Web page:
Miller calls time on Test career that never was
What might have been a fine Test career ended without starting on Tuesday when David Miller hung up his whites.
Or‚ in the cryptic words of a Cricket South Africa (CSA) release‚ he “announced he will indefinitely be unavailable to play first-class cricket in South Africa”.
“Indefinitely” could be rescinded whenever Miller feels like it‚ while “in South Africa” will catch the eye of county and Sheffield Shield sides.
That Miller will be free during northern as well southern summers will make him one of the most marketable players around who‚ at 29‚ still has a lot to give.
Perhaps South Africans should be grateful that he hasn’t followed AB de Villiers into complete international retirement.
“I have always loved playing red-ball cricket but I have decided that I would‚ in future‚ like to concentrate on white-ball cricket to make sure that I am in a position to give myself the best opportunity to play for the Proteas in the format that I love‚” Miller was quoted as saying.
He has played 109 one-day internationals and 61 T20s for South Africa‚ but has never appeared in a Test XI.
Why not‚ given that he is blessed with a technique as uncomplicated as it is sound — a hitter‚ but a straight hitter — and is a gun fielder into the bargain?
The reactionaries will hold Miller up as a victim of South Africa’s transformation imperatives who might have played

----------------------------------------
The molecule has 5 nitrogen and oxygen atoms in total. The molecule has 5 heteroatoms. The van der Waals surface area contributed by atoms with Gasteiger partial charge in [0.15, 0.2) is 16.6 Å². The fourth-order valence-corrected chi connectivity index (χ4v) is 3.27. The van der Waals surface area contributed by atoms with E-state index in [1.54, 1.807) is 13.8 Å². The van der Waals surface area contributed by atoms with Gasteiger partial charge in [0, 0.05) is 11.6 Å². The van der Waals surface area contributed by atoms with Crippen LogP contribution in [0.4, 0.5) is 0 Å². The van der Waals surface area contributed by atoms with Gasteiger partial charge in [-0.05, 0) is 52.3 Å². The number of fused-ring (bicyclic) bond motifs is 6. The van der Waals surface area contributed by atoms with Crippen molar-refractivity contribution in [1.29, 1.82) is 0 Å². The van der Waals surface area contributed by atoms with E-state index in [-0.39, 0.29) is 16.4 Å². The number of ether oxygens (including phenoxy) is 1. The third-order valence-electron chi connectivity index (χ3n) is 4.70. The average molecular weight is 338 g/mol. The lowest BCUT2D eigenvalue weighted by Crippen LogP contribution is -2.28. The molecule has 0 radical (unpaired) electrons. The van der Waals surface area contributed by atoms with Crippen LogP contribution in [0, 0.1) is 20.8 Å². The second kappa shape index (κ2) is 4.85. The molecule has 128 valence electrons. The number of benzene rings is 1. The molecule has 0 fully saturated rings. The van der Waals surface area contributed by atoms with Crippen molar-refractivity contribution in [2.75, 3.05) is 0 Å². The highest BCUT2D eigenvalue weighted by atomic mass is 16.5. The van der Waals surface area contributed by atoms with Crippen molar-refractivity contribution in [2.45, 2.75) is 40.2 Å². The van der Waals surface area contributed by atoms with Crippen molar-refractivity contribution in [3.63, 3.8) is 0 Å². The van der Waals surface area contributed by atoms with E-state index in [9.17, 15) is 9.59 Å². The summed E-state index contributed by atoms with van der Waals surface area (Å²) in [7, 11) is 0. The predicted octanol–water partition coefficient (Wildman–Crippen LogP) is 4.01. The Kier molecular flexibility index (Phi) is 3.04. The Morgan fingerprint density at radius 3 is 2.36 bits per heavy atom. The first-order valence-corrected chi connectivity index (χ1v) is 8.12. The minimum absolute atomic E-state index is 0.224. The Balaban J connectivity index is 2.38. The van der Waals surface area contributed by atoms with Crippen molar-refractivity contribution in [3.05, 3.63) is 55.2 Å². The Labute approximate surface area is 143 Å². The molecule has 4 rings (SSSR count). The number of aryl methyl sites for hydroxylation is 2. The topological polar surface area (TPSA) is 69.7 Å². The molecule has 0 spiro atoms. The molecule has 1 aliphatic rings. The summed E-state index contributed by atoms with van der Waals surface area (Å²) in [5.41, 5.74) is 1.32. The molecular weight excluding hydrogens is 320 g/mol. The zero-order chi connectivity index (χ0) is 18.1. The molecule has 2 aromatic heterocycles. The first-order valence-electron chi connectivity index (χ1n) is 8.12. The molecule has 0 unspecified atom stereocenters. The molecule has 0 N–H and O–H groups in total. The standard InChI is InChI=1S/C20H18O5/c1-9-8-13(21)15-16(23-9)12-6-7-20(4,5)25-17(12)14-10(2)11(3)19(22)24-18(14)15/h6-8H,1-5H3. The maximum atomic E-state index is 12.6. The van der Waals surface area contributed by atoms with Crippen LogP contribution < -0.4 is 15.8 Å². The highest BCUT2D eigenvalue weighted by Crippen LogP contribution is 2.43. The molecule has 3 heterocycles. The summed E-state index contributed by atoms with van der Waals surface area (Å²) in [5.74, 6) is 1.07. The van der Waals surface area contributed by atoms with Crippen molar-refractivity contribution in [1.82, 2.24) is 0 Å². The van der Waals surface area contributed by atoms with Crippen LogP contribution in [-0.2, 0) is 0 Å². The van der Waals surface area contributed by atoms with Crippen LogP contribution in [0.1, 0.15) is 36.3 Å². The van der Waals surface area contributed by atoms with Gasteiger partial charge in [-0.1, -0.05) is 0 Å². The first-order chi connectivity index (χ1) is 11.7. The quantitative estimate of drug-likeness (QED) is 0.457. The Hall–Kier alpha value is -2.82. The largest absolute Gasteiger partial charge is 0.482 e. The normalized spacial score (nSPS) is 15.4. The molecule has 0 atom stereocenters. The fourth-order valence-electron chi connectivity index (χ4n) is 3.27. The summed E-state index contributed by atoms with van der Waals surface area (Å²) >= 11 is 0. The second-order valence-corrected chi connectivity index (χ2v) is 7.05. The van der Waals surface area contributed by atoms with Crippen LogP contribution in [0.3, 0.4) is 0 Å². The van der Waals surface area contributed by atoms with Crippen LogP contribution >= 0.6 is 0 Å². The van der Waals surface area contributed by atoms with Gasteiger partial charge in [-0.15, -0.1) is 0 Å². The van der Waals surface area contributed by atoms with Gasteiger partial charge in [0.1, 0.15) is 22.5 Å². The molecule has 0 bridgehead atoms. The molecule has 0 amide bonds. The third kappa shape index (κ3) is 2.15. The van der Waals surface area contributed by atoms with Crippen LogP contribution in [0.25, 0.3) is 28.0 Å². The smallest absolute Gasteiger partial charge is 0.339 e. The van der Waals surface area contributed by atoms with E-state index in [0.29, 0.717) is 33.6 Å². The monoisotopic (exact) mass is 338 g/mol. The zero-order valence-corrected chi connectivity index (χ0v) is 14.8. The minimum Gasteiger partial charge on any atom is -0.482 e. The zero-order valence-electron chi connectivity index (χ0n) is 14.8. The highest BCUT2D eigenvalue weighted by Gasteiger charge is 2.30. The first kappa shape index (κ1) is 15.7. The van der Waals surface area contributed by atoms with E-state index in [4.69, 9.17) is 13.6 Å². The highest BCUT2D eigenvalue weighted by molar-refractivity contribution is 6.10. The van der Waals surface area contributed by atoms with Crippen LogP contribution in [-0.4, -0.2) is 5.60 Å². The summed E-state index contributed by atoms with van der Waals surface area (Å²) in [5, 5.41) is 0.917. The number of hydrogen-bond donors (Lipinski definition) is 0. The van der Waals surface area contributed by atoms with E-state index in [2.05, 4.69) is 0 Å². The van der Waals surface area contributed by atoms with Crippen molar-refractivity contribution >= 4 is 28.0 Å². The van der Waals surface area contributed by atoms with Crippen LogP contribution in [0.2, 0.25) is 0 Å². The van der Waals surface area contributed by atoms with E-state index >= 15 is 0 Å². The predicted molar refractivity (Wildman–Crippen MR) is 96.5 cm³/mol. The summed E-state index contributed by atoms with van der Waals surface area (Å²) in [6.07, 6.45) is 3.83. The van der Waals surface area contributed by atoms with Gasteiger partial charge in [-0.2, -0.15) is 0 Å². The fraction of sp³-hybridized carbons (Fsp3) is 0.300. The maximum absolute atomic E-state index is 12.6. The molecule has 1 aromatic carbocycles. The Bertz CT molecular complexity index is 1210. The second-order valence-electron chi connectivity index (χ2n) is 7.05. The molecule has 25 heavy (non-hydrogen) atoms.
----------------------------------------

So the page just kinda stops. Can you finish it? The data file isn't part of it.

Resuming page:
Test cricket had someone like JP Duminy not got in his way.
Thing is‚ in a dozen seasons of first-class cricket Miller has averaged more than 40 only four times.
In his 29 seasons as a first-class player Duminy has averaged above 40 16 times.
That’s a 30% success rate versus 55%.
Those numbers won’t resolve Miller fans’ frustration at what they might perceive as a lack of gametime: only once in those 12 first-class seasons has he played more than 10 games.
They should calm down. Duminy has also got into double figures just once in a career almost twice as long as Miller’s.
But it seems we will all die wondering what Miller would have wrought had he been unleashed at the highest level and backed for a decent run of games.
“It is disappointing to lose David from our pool of potential Test players‚” the release quoted CSA chief executive Thabang More as saying.
“At the age of 29 he still has many years of good cricket left in him in all formats but at the same time we have to understand that he wants to throw his full weight into helping the Proteas to win the World Cup.
“He has time on his hands to resume his first-class career in due course and I sincerely hope that we have not seen the last of him in red-ball cricket where he has shown his undeniable talents in the past.”
This is a rare moment. It isn’t often‚ particularly these days‚ that all heads will nod in agreement with the suits’ sentiments.